Of all the investments in the market, the one area that tends to generate the most controversy is commodities. Some long-term portfolio managers insist that the cyclical nature of commodities, along with their high volatility, suggest they have no place in your portfolio. Others, including myself, believe commodities do have a place in a long-term portfolio.
I don’t think you should allocate massive amounts to commodity investments, but there is a reason to have them. Enough studies have been done that show portfolio risk declines somewhat to make me a believer. Yet, I also go with common sense. The world will always consume. It has to. That means that natural resources and commodities will always have buyers. Overall consumption will increase over time as the population increases. So while the short-term may see price fluctuations, we should see long-term price appreciation in commodities.
I would invest using ETFs, so you remain diversified, and keep commodities to less than 5% of your portfolio.
1. PowerShares DB Base Metals (NYSE:DBB)
PowerShares DB Base Metals (NYSE:DBB) is an ETF that tracks the performance of the Deutsche Bank Liquid Commodity Index – Optimum Yield Metals Excess Return. This contains futures contracts on the most frequently used metals – aluminum, zinc and copper. Going with the theory that all of these metals will always have some purpose in human existence, owning a basket of contracts that trades them should do well in the long term. So now you have base metals covered.
Metals can also provide a hedge against inflation since their process tend to increase with the cost of living.
2. ELEMENTS Rogers International Commodity ETN (NYSE:RJI)
ELEMENTS Rogers International Commodity ETN (NYSE:RJI) is more intriguing that an ETF. Instead of actually holding futures contracts, this security is obligated to give you the same return as if you did own the contracts. Rogers is well-diversified, as it contains 35 commodity future contracts, and is rebalanced monthly. Energy is the big play here, with about 45% of holdings allocated to these commodities, with agricultural commodities taking up 32% and the rest consisting of the metals.
ETNs can have what’s called “credit risk”, in that the company that issues it takes all of its value with it if it goes under, meaning its exchange-traded notes could literally go to zero. In this case, however, Rogers is backed by the Swedish Export Credit Corporation, which backs all the notes.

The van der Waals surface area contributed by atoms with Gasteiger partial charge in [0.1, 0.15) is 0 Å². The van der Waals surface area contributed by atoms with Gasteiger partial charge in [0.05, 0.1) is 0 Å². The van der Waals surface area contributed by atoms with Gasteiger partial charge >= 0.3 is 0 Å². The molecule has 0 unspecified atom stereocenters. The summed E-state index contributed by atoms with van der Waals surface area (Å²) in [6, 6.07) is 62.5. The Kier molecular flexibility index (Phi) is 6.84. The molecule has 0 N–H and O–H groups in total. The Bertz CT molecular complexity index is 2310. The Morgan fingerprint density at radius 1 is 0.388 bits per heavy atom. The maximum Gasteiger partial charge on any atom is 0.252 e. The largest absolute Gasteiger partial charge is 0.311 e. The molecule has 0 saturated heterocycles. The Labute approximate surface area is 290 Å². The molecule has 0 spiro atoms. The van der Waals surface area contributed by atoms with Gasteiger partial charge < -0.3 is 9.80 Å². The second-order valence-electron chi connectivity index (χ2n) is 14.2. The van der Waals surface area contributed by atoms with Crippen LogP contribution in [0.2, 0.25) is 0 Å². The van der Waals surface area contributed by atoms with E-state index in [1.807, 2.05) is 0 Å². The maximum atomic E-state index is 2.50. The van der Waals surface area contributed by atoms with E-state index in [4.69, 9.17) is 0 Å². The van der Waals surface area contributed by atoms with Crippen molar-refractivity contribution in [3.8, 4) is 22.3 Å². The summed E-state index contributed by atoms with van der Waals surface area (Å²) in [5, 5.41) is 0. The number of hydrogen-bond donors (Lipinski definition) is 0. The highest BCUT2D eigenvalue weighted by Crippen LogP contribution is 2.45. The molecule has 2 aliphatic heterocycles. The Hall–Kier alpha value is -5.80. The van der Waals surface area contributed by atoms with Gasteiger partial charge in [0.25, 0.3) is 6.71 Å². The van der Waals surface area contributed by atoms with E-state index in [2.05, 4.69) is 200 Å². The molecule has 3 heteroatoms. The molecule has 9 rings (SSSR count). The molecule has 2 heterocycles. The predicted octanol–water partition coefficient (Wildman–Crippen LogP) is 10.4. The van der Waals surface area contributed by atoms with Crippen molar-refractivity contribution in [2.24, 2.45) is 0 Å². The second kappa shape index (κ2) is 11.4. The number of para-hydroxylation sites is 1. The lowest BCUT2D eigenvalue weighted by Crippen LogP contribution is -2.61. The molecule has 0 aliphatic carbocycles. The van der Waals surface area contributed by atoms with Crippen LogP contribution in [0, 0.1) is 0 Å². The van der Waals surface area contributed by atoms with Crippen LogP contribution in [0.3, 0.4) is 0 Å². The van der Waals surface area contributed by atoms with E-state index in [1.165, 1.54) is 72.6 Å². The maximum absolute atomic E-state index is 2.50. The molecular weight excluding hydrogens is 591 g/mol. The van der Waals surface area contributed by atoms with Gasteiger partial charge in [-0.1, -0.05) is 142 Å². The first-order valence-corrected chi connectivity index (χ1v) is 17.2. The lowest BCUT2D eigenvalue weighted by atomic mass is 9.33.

3. Goldman Sachs S&P GSCI Enhanced Commodity Trust ETN (NYSE:GSC)
Goldman Sachs S&P GSCI Enhanced Commodity Trust ETN (NYSE:GSC) tracks what is perhaps the leading index of commodity prices. It is a basket of commodity futures contracts that are weighted by world production, adjusted for futures trading volume, based on the average amount produced from each category over the past five years.
There are 24 such contracts across the five main commodity baskets. Energy represents about 70% of the index, and some 47% is devoted to crude oil. About 15% is allocated to agriculture, of which corn is the largest at 4.9%. Roughtly 6.66% is allocated to industrial metals, of which copper makes up about half. Then comes livestock at about 5%, and precious metals make up 3.33%.
4. ETFS Physical Precious Metals Basket Shares (NYSE:GLTR)
The final category is the ETFS Physical Precious Metals Basket Shares (NYSE:GLTR). The security actually holds physical bullion in the four big precious metals, allocated 54% to gold, 31% to silver, 8% to platinum, and 7% to palladium.
I like the security because it holds the actual precious metals themselves, in vaults over in Europe. They aren’t notes that promise to make delivery, but the actual bullion itself. I also like that this nicely offsets the industrial base metals ETF above.
Commodities are not for everyone, and some will rightly view them more as trading vehicle than long-term holds to earn potentially higher returns…but with higher risk.
Lawrence Meyers does not own any security mentioned.
This article is brought to you courtesy of Lawrence Meyers from Wyatt Investment Research.